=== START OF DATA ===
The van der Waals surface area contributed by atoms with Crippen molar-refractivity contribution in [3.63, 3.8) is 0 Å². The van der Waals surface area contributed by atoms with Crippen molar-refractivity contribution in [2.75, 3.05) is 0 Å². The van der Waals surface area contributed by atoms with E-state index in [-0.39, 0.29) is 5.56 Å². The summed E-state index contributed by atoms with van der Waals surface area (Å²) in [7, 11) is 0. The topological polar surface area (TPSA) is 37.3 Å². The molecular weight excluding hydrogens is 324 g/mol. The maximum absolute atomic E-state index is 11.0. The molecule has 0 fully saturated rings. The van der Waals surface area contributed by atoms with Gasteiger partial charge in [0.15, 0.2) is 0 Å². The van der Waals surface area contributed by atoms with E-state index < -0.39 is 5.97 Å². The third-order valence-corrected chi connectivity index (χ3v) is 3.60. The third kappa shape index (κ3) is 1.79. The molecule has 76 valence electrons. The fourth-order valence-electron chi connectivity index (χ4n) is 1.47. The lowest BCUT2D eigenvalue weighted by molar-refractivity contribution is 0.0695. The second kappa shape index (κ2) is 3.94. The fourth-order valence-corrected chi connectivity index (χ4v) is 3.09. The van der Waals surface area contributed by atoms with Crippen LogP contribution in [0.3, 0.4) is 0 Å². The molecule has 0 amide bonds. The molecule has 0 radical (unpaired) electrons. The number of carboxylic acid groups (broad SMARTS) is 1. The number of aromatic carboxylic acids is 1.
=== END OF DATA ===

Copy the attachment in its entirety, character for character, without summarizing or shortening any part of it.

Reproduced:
The van der Waals surface area contributed by atoms with Crippen molar-refractivity contribution in [3.63, 3.8) is 0 Å². The van der Waals surface area contributed by atoms with Crippen molar-refractivity contribution in [2.75, 3.05) is 0 Å². The van der Waals surface area contributed by atoms with E-state index in [-0.39, 0.29) is 5.56 Å². The summed E-state index contributed by atoms with van der Waals surface area (Å²) in [7, 11) is 0. The topological polar surface area (TPSA) is 37.3 Å². The molecular weight excluding hydrogens is 324 g/mol. The maximum absolute atomic E-state index is 11.0. The molecule has 0 fully saturated rings. The van der Waals surface area contributed by atoms with Gasteiger partial charge in [0.15, 0.2) is 0 Å². The van der Waals surface area contributed by atoms with E-state index < -0.39 is 5.97 Å². The third-order valence-corrected chi connectivity index (χ3v) is 3.60. The third kappa shape index (κ3) is 1.79. The molecule has 76 valence electrons. The fourth-order valence-electron chi connectivity index (χ4n) is 1.47. The lowest BCUT2D eigenvalue weighted by molar-refractivity contribution is 0.0695. The second kappa shape index (κ2) is 3.94. The fourth-order valence-corrected chi connectivity index (χ4v) is 3.09. The van der Waals surface area contributed by atoms with Crippen LogP contribution in [0.3, 0.4) is 0 Å². The molecule has 0 amide bonds. The molecule has 0 radical (unpaired) electrons. The number of carboxylic acid groups (broad SMARTS) is 1. The number of aromatic carboxylic acids is 1.